I understand how planning for the long haul with behavior change feels impossible when we can’t guarantee how much funding we’ll have for FY2023, let alone fifty years later (FY2073).

But this wouldn’t be the rethinking series if we didn’t spend time thinking about how we can create new norms for how we work! 

So let’s consider some options.

Making the project a core pillar of the organization.

This won’t always solve the issue, but it helps if the behavior change effort represents part of the organization’s core mission. This can build in some level of sustained effort since it remains consistent year over year, to which both restricted and unrestricted funding can be allocated.

This is easier done for smaller organizations with more narrowly defined scopes as the projects and the organization tend to be tightly linked.

For organizations with many threads of activity, this can be a helpful prompt to consider if resources are spread too widely and thinly across projects and if doubling down on a few core goals would help sustain efforts.

Partnering with others who can be there for the long haul.

It’s possible that being in it for the long haul is simply not feasible for the project, or is antithetical to the mission of the organization. In these cases (and frankly, in all cases), it’s beneficial to partner with an entity that plans to stick around and can take over ownership of the effort.

We typically work with a local government or community-based NGO for this step, yet I also encourage us to consider the role corporations can play in sustaining behavior change efforts.

For example, the Chief Sustainability Officer of the consumer goods company Reckitt shares how two of their products incorporate sustainability behaviors into their existing advertising campaigns in this 11-minute webinar segment. Watch from 40:00 to 51:00.

And they are not planning to stop advertising their products anytime soon! Consumer packaged goods like being in it for the long run – see Coca-Cola as proof of that.

Developing alternative and supplemental funding mechanisms.

Much of our funding stress comes from the fact that we often have too many eggs in one basket, relying heavily on a single foundation, grantor, or core set of high-net-worth individuals. When that funding source goes, then it all goes.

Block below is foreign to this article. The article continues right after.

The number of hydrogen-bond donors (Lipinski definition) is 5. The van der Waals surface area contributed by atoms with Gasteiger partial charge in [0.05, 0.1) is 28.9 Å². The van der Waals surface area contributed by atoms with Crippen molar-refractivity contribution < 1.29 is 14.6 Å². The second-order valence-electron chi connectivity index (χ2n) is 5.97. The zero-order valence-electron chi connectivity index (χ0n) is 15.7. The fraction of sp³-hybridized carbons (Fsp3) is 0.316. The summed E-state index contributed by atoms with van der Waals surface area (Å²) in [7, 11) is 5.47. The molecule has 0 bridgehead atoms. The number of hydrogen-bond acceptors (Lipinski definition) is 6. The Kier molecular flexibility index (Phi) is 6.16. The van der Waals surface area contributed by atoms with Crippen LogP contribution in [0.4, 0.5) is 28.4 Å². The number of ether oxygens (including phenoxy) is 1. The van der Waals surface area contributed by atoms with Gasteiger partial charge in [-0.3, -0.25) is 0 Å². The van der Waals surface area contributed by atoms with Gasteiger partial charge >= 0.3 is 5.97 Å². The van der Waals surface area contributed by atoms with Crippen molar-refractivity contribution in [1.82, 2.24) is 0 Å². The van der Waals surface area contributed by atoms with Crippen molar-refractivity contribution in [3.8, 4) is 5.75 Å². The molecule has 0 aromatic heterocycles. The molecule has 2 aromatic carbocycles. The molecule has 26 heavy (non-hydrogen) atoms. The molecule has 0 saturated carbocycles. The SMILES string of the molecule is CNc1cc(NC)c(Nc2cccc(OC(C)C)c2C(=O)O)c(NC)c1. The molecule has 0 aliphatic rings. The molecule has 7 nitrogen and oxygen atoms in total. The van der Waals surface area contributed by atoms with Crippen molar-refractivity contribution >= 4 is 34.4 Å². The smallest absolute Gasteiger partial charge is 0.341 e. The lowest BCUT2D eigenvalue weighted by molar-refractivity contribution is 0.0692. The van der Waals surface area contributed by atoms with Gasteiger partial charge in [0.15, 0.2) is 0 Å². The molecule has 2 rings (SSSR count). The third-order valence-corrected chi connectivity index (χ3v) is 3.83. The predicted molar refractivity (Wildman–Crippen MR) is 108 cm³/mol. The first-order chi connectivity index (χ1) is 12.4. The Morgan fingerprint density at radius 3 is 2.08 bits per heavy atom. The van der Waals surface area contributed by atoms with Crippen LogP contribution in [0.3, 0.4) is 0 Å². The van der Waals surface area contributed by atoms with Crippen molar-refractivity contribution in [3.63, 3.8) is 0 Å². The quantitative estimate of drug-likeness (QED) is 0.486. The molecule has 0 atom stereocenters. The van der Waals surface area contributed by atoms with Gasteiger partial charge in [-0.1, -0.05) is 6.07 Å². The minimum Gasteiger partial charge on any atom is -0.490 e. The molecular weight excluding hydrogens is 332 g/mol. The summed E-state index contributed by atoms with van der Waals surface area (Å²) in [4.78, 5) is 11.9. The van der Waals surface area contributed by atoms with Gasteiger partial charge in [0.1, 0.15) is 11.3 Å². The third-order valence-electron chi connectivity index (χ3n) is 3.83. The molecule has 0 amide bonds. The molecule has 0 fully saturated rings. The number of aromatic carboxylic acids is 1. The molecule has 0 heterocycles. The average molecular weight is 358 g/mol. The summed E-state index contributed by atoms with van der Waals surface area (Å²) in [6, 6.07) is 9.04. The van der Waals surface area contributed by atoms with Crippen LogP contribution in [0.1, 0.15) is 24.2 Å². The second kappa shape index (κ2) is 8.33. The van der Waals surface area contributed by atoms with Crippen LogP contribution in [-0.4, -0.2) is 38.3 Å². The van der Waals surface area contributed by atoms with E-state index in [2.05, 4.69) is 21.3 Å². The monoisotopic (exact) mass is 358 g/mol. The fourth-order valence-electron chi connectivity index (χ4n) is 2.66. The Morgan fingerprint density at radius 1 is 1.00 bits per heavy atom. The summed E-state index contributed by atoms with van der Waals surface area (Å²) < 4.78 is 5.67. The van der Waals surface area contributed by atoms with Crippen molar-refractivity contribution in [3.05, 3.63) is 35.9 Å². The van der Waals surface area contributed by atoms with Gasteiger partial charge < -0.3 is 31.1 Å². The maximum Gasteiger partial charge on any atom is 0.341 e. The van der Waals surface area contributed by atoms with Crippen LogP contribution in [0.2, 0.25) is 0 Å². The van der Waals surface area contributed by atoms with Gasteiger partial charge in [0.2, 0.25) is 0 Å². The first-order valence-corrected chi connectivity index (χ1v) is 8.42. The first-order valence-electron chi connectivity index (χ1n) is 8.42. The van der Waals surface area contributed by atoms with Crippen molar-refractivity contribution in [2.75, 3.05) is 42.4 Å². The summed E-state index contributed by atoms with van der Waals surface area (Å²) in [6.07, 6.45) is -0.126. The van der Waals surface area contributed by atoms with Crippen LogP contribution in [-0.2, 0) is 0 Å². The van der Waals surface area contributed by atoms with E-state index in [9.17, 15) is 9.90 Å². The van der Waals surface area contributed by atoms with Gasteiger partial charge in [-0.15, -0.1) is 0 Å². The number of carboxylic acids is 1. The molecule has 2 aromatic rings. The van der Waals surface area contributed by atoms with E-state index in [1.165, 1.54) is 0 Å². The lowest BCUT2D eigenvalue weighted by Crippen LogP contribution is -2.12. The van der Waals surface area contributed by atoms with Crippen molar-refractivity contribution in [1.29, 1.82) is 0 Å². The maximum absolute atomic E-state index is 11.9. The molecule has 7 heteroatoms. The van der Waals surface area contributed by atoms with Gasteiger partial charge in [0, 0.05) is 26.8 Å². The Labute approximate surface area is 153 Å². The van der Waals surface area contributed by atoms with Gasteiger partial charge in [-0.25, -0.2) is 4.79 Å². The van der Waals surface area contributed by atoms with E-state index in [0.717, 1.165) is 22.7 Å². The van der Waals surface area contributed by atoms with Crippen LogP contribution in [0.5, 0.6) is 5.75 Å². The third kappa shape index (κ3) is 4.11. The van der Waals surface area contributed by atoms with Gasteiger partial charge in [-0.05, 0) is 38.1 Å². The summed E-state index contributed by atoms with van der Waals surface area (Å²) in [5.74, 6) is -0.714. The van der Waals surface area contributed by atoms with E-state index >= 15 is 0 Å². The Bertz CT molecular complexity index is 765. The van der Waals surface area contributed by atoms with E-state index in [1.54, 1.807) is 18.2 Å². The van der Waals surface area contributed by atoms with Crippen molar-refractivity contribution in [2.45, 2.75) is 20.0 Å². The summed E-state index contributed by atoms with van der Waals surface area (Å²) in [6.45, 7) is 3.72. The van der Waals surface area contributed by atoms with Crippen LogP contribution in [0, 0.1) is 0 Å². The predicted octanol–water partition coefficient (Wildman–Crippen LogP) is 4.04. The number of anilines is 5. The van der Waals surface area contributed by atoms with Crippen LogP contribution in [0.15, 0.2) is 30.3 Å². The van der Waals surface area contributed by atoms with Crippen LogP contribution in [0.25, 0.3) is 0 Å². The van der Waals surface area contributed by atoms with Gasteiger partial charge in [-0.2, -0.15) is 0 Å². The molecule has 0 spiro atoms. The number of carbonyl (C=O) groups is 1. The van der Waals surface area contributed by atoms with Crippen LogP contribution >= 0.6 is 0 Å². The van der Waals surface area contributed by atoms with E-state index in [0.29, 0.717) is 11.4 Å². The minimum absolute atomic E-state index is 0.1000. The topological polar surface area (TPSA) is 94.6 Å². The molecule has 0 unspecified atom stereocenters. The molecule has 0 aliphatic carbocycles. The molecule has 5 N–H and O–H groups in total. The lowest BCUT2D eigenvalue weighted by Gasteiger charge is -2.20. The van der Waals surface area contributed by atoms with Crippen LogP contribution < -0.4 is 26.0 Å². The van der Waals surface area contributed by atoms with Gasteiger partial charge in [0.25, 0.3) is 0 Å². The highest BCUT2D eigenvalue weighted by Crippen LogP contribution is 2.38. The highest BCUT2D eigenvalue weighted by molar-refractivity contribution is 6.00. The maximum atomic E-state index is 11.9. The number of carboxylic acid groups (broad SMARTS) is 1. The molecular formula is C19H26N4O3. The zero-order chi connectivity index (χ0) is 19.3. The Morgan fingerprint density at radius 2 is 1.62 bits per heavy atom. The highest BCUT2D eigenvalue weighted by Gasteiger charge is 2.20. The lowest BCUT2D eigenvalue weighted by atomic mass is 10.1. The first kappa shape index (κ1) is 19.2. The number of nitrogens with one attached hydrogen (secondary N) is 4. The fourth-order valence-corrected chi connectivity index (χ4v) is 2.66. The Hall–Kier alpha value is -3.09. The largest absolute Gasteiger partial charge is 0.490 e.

A lot has changed in the world of charitable giving, and continues to change, as corporate entities get involved in conservation and sustainability initiatives, digital technology changes how money moves, and new forms of currency are created (i.e., bitcoin, NFTs, etc.)

The Luc Hoffman institute continues to explore what the future holds for nonprofit organizations, including how funding mechanisms can be reshaped. Here is an excerpt on funding changes from their thought-provoking report:

“Some NGOs in the development sector have evolved into hybrids that combine non-profit and for-profit forms, by integrating social enterprises (e.g. CARE) or impact-investment units (e.g. Habitat for Humanity, Heifer) into their organisation, or setting them up adjacent to their organisation. Others have integrated fee-based consulting services or data technology and platform service delivery as revenue-generating activities (e.g. Humentum, Cadasta, Techsoup), to diversify their income strategies and become more financially resilient and less donor-dependent.”

Prompts to get you rethinking

If your project achieved a 90% adoption rate, what would you need to do next?

Consider the seat belt example. It’s at 90% adoption now, yet there are still multiple things the project aims to achieve: introduce advanced safety behaviors, engage emerging audience segments, and prevent regression.

Brainstorm which behaviors or audiences your project would need to focus on after it achieved success.

How can the “long haul” be built into your project from the beginning?

Consider if your organization can commit to making the behavior change goal a core pillar of its mission so it receives year over year funding.

If that’s not possible, then explore options of working with long-term partners and/or developing funding mechanisms you have more control over.

Which company or product would be the best fit to carry your behavior change goal into the future?

No one is looking, so go ahead and dream big!